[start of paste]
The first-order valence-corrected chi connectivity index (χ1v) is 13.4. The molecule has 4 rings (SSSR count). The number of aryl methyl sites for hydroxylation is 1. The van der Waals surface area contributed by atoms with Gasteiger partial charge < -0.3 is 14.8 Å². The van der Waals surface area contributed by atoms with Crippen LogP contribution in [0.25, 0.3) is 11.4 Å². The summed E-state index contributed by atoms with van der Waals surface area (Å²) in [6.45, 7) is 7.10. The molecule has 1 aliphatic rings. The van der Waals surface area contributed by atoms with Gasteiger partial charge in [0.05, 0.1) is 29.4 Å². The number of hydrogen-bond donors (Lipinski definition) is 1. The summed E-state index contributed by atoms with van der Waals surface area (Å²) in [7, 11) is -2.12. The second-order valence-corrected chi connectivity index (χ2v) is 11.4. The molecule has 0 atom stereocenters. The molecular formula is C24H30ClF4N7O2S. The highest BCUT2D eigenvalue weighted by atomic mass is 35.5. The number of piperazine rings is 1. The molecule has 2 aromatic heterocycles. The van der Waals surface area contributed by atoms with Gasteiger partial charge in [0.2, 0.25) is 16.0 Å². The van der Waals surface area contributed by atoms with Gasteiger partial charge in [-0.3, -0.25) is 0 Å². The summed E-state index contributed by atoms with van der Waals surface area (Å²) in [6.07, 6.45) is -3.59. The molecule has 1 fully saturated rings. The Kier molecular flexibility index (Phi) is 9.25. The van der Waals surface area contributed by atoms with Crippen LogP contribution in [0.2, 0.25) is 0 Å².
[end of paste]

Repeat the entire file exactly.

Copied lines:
The first-order valence-corrected chi connectivity index (χ1v) is 13.4. The molecule has 4 rings (SSSR count). The number of aryl methyl sites for hydroxylation is 1. The van der Waals surface area contributed by atoms with Gasteiger partial charge < -0.3 is 14.8 Å². The van der Waals surface area contributed by atoms with Crippen LogP contribution in [0.25, 0.3) is 11.4 Å². The summed E-state index contributed by atoms with van der Waals surface area (Å²) in [6.45, 7) is 7.10. The molecule has 1 aliphatic rings. The van der Waals surface area contributed by atoms with Gasteiger partial charge in [0.05, 0.1) is 29.4 Å². The number of hydrogen-bond donors (Lipinski definition) is 1. The summed E-state index contributed by atoms with van der Waals surface area (Å²) in [7, 11) is -2.12. The second-order valence-corrected chi connectivity index (χ2v) is 11.4. The molecule has 0 atom stereocenters. The molecular formula is C24H30ClF4N7O2S. The highest BCUT2D eigenvalue weighted by atomic mass is 35.5. The number of piperazine rings is 1. The molecule has 2 aromatic heterocycles. The van der Waals surface area contributed by atoms with Gasteiger partial charge in [0.2, 0.25) is 16.0 Å². The van der Waals surface area contributed by atoms with Gasteiger partial charge in [-0.3, -0.25) is 0 Å². The summed E-state index contributed by atoms with van der Waals surface area (Å²) in [6.07, 6.45) is -3.59. The molecule has 1 fully saturated rings. The Kier molecular flexibility index (Phi) is 9.25. The van der Waals surface area contributed by atoms with Crippen LogP contribution in [0.2, 0.25) is 0 Å².